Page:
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Smart Offices Are Closer Than They Appear

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Companies are rapidly changing their throughs about bringing people back to the office. Smart offices will be a key to a fast and safe return to work.

Business leaders are rapidly changing their plans for employees to return to the office. The consensus seemed to be to de-emphasize the office and let employees continue to work from home. That would let businesses take a long-term approach to prepare their facilities to ensure a safe return to work. But hold on, businesses might need smart offices sooner than you think.

Most major global companies no longer plan to reduce their use of office space after the coronavirus pandemic, according to a survey by KPMG. In March, “just 17% of chief executives plan to cut back on offices, down from 69% in the last survey in August.”

See also: AI Bat Sensor To Monitor Social Distancing In Offices

Others have found similar sentiment. Most say a hybrid approach (where employees split their time between home and the company facility) will be the norm. According to the Washington Post,

“Citigroup chief executive Jane Fraser said in a recent memo that the majority of workers would be designated as hybrid, with an expectation that they would work at least three days in the office. Ford said on March 17 that 30,000 of its North American office workers would be allowed to work under a flexible hybrid model in which they are on-site for certain meetings or projects and stay home for independent work.”

Implications for smart offices

The bottom line is that companies that thought they had great amounts of time to prepare for employees returning to work may need to speed things up. They will have to deploy a variety of real-time systems to ensure safe conditions.

First up are systems that help a business monitor for circumstances that spread the virus and automatically react when conditions are not right.

One aspect of such systems might be an intelligent employee and visitor health monitoring application. Every person entering a building would get a temperature screening. An example is a smart thermometer system that measures an employee’s temperature before entering a building and automatically deactivates their building pass if the person is deemed a risk.

Once people are in a building, there are multiple ways smart systems can play a role. They include:

Monitoring for unsafe people densities: A system might use cameras, cell phone location data, or proximity detection to assess how many people are in a room. One use of such real-time insights might be to alert people when proper social distancing is not carried out. A more proactive system might provide visual indicators (e.g., using LED lights embedded in carpeting) to guide people away from a building’s high-density parts.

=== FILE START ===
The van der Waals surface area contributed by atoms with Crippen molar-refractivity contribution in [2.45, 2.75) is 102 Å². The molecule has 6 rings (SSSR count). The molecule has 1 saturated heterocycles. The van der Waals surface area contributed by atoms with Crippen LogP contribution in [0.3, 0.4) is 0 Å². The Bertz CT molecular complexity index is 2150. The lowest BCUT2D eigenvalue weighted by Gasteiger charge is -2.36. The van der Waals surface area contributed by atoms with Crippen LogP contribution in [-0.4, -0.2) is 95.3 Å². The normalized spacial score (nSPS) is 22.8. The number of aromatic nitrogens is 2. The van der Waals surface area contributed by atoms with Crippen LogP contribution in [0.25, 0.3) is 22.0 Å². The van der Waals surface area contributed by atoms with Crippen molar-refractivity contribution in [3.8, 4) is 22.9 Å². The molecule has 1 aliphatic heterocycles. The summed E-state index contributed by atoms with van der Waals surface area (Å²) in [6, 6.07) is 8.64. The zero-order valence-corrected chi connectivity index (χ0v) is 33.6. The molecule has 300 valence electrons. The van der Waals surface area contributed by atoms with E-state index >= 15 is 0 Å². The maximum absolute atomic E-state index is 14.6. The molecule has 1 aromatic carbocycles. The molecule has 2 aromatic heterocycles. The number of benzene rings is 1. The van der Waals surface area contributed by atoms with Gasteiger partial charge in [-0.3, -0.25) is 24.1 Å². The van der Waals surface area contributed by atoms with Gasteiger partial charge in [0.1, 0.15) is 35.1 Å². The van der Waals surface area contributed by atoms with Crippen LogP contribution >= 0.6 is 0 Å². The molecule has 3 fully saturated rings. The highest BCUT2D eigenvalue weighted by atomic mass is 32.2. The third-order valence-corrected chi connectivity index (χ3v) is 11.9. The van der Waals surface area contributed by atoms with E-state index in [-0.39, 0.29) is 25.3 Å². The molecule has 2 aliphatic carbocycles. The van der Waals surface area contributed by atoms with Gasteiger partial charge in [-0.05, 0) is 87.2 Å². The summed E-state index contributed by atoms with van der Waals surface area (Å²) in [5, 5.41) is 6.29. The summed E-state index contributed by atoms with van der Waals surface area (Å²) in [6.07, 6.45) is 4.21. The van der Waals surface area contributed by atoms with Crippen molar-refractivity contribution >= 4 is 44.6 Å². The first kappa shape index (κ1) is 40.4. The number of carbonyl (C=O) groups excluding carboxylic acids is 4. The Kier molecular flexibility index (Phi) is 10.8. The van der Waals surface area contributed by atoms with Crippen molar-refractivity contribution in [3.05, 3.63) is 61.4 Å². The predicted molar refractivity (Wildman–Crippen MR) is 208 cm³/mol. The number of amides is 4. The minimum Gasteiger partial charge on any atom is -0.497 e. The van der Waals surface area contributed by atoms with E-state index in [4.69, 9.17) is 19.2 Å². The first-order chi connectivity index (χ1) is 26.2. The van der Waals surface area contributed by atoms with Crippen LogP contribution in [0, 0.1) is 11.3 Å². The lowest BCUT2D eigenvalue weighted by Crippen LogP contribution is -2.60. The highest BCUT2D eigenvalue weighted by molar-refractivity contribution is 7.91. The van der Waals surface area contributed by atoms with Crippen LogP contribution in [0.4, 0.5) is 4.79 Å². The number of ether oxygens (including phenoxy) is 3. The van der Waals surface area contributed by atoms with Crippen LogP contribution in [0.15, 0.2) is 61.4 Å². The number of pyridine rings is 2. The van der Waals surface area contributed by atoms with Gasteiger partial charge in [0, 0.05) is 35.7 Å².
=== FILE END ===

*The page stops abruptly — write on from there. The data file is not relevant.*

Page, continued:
Maintain a safe environment: Smart systems that help with facilities and environmental management and critical. After a meeting ends, the room used needs a wipe down to help prevent the COVID’s spread. A smart scheduling solution might automatically alert facilities management and schedule a cleaning after a meeting breaks up.

Another aspect of maintaining healthy conditions is to ensure proper ventilation is maintained. One approach would be to have a real-time system that gauges room occupancy and, as volumes grow, throttles up fans to circulate more outside air.

Application development speed is critical

Real-time applications for smart offices and a safe return to work require great amounts of development work to build and manage. They are comprised of smart sensors and the Internet of Things devices, and data collection and analysis solutions. Any insights derived from the data must then be conveyed and shared with legacy building and facilities management systems.

Developing a smart application by integrating sensors, data, and legacy applications is time-consuming. Simply developing an app is no longer enough. Businesses must constantly update applications to incorporate new data sources, analytics routines, and new features and capabilities.

Many businesses are looking to low code technologies and composable application elements to speed such processes. Low code lets business users and citizen developers build powerful applications and improve highly skilled tech staff’s productivity by offloading lower-level development tasks. Composable applications complement those benefits by letting both types of developers reuse code that performs commonly needed tasks.

Many businesses will find that to truly enable a safe return to work, the discrete real-time applications must all work together. Other factors that help are a fully distributed architecture and having cloud and edge elements work together to create efficient applications.

All these criteria point to the need for a real-time application development platform. VANTIQ, which offers such a platform, recently transformed its headquarters into a smart office for workplace safety and health. They put together a podcast to share some pointers about lessons learned and best practices.

Salvatore Salamone

About Salvatore Salamone

Salvatore Salamone is a physicist by training who has been writing about science and information technology for more than 30 years. During that time, he has been a senior or executive editor at many industry-leading publications including High Technology, Network World, Byte Magazine, Data Communications, LAN Times, InternetWeek, Bio-IT World, and Lightwave, The Journal of Fiber Optics. He also is the author of three business technology books.

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